But it’s bad because Harari seems overly cautious in his warnings, seemingly going out of his way not to offend anyone in his audience. He’s so inoffensive, even as to the groups he singles out as wrongly pursuing the irrational “solutions” to problems that have plagued our species since the dawn of time, and even as to the groups that he seems to believe to be creating the greatest risk to the future of our species, that I doubt that almost anyone whose actions Harari objects to will recognize themselves in his warnings. A prime example of this problem is evidenced by Harari’s popularity, and the popularity of this specific book, among the Silicon Valley tech elites against whom Harari warns his readers even more than he warns them about tribal religions or nationalistic political movements. Thus, the people who are (in Harari’s view) thoughtlessly creating the biggest risks for our species are also the ones who are most applauding his book, without recognizing themselves or pausing to think about the risks they are creating.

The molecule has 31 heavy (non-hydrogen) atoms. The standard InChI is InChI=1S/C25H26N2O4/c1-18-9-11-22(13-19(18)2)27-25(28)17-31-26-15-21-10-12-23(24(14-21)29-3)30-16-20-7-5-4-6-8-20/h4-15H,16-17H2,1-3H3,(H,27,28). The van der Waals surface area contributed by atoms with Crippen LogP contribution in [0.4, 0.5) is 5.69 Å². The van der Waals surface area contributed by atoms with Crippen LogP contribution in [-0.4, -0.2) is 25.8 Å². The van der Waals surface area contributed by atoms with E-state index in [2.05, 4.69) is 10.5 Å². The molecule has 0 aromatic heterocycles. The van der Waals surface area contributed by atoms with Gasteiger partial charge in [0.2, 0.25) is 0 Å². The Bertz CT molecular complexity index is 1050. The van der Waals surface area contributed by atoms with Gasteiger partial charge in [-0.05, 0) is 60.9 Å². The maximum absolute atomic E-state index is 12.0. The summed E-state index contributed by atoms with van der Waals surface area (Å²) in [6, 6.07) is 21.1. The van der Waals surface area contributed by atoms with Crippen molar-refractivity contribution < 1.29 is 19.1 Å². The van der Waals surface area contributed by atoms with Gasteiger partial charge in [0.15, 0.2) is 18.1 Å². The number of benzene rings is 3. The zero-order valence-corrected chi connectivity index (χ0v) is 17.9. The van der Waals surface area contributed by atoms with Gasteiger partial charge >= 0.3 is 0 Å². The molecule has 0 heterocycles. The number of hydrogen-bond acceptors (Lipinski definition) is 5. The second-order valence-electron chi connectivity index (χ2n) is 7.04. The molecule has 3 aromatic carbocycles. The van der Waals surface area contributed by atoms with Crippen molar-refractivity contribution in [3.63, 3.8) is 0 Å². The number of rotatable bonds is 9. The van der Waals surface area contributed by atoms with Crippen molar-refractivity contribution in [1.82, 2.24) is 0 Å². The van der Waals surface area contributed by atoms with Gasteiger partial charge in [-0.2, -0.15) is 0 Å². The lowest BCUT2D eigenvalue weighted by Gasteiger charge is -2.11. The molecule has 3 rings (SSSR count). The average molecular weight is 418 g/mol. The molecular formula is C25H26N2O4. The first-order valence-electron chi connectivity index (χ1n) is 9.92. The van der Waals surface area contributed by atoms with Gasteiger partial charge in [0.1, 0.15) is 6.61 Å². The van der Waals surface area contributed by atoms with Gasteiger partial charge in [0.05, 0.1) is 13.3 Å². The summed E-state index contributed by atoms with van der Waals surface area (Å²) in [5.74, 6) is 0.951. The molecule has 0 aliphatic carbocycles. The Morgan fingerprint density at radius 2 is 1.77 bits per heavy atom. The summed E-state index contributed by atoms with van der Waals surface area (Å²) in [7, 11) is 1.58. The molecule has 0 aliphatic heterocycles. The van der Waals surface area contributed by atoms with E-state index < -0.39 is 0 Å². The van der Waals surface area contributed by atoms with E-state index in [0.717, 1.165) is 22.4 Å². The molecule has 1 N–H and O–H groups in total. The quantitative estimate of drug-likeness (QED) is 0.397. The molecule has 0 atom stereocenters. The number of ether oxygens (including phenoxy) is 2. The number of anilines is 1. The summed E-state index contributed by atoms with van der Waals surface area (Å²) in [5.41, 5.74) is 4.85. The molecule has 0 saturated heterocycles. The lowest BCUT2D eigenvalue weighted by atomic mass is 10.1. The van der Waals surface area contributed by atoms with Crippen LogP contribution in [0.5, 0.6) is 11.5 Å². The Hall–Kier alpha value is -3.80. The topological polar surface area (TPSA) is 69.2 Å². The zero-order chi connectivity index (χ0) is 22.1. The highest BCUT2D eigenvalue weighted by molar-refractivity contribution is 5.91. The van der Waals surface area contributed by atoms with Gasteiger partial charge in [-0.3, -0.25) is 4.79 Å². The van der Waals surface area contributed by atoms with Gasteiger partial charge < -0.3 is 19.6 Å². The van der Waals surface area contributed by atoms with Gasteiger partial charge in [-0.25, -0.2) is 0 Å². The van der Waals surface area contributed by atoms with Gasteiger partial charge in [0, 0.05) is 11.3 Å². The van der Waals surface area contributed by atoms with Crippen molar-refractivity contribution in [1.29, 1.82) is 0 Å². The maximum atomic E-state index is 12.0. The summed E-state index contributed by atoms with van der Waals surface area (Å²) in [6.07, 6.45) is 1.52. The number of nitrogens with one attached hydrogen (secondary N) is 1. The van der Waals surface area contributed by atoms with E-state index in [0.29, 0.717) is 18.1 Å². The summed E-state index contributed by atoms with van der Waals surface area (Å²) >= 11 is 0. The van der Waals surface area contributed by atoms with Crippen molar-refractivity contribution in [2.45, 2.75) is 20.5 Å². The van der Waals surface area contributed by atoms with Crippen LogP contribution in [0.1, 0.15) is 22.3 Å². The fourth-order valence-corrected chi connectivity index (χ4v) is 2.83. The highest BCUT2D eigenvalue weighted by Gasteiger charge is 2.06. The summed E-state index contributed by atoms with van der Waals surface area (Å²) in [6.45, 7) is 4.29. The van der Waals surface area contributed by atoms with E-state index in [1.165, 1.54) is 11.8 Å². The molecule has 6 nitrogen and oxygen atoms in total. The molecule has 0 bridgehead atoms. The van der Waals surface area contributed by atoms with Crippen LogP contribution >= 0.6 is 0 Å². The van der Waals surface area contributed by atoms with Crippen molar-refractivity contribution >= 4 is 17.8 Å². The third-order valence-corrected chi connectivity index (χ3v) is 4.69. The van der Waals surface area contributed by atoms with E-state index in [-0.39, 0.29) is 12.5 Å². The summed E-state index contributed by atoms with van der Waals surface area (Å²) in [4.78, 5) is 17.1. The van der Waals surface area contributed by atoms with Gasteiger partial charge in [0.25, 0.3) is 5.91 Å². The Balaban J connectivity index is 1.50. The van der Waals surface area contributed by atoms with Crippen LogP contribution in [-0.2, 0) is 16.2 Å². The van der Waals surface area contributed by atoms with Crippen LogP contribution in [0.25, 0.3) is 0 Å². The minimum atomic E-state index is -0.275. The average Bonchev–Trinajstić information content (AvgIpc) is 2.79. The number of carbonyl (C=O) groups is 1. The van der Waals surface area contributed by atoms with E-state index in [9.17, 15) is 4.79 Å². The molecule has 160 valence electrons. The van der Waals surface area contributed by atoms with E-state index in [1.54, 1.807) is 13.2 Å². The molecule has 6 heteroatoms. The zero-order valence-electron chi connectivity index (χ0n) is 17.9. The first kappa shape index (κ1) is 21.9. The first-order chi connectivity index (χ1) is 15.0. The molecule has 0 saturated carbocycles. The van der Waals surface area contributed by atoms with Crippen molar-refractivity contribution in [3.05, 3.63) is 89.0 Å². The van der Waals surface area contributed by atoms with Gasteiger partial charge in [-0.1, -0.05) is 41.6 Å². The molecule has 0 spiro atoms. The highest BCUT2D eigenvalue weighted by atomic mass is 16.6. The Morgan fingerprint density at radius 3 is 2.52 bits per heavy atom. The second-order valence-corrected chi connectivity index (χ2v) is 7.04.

Perhaps Harari should have added a sixth section to his book about ego-centrism and how difficult it is to convince people to realize that they themselves, not just others, are a large part of the problem, that while they may view themselves as one of the good guys they are, in fact, one of the bad guys without realizing it. Perhaps Harari should have written a section that acts like Mitchell and Webb’s “Are we the Baddies?” comedy sketch, warning his readers that they, specifically, may be one of “the baddies” and need to slow down and more thoughtfully consider the consequences of their actions, both in their private lives and in their careers.

Harari may have been able to obtain the same result had he written more about potential solutions to the challenges that face our species and not just about those challenges themselves. And that, ultimately, is my gripe about Harari’s book. While he brings much-needed attention to a number of the challenges facing us, he doesn’t present any solutions. He doesn’t present the hard-choices we would need to make in order to avoid or solve the problems he flags. It allows his readers to view the problems as something either so large that there’s obviously nothing anyone can do about them, or as something for others to think about and solve. After all, if someone as intelligent, educated, and thoughtful as Harari – someone who has the luxury of spending hours each day thinking about these problems – can’t suggest any potential solutions, then what chance is there than any of his readers will do any better? Why bother trying at all. Let’s just wait to see what happens and hope for the best.